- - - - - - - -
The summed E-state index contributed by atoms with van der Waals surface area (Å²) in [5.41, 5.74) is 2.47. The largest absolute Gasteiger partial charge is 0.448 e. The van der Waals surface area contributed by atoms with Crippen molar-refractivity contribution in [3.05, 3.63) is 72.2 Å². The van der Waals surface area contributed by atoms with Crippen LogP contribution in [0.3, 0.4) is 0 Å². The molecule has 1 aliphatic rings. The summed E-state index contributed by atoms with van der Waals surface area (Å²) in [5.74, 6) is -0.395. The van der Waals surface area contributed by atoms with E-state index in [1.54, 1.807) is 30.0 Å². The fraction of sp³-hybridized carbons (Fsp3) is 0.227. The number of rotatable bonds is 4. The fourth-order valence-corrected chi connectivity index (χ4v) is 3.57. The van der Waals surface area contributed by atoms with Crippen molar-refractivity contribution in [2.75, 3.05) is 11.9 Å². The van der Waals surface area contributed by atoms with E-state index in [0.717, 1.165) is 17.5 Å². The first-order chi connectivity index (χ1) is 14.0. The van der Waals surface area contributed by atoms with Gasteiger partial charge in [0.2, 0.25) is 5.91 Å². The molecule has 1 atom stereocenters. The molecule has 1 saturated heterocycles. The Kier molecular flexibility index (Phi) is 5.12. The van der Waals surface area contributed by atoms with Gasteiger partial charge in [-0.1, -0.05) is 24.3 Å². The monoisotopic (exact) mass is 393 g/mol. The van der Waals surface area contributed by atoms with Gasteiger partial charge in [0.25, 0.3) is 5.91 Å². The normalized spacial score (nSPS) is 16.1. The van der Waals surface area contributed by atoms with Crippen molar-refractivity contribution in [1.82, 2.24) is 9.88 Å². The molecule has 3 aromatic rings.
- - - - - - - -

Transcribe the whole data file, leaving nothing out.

The summed E-state index contributed by atoms with van der Waals surface area (Å²) in [5.41, 5.74) is 2.47. The largest absolute Gasteiger partial charge is 0.448 e. The van der Waals surface area contributed by atoms with Crippen molar-refractivity contribution in [3.05, 3.63) is 72.2 Å². The van der Waals surface area contributed by atoms with Crippen LogP contribution in [0.3, 0.4) is 0 Å². The molecule has 1 aliphatic rings. The summed E-state index contributed by atoms with van der Waals surface area (Å²) in [5.74, 6) is -0.395. The van der Waals surface area contributed by atoms with E-state index in [1.54, 1.807) is 30.0 Å². The fraction of sp³-hybridized carbons (Fsp3) is 0.227. The number of rotatable bonds is 4. The fourth-order valence-corrected chi connectivity index (χ4v) is 3.57. The van der Waals surface area contributed by atoms with Crippen molar-refractivity contribution in [2.75, 3.05) is 11.9 Å². The van der Waals surface area contributed by atoms with E-state index in [0.717, 1.165) is 17.5 Å². The first-order chi connectivity index (χ1) is 14.0. The van der Waals surface area contributed by atoms with Gasteiger partial charge in [0.2, 0.25) is 5.91 Å². The molecule has 1 atom stereocenters. The molecule has 1 saturated heterocycles. The Kier molecular flexibility index (Phi) is 5.12. The van der Waals surface area contributed by atoms with Gasteiger partial charge in [-0.1, -0.05) is 24.3 Å². The monoisotopic (exact) mass is 393 g/mol. The van der Waals surface area contributed by atoms with Gasteiger partial charge in [0.25, 0.3) is 5.91 Å². The normalized spacial score (nSPS) is 16.1. The van der Waals surface area contributed by atoms with Crippen molar-refractivity contribution in [1.82, 2.24) is 9.88 Å². The molecule has 3 aromatic rings.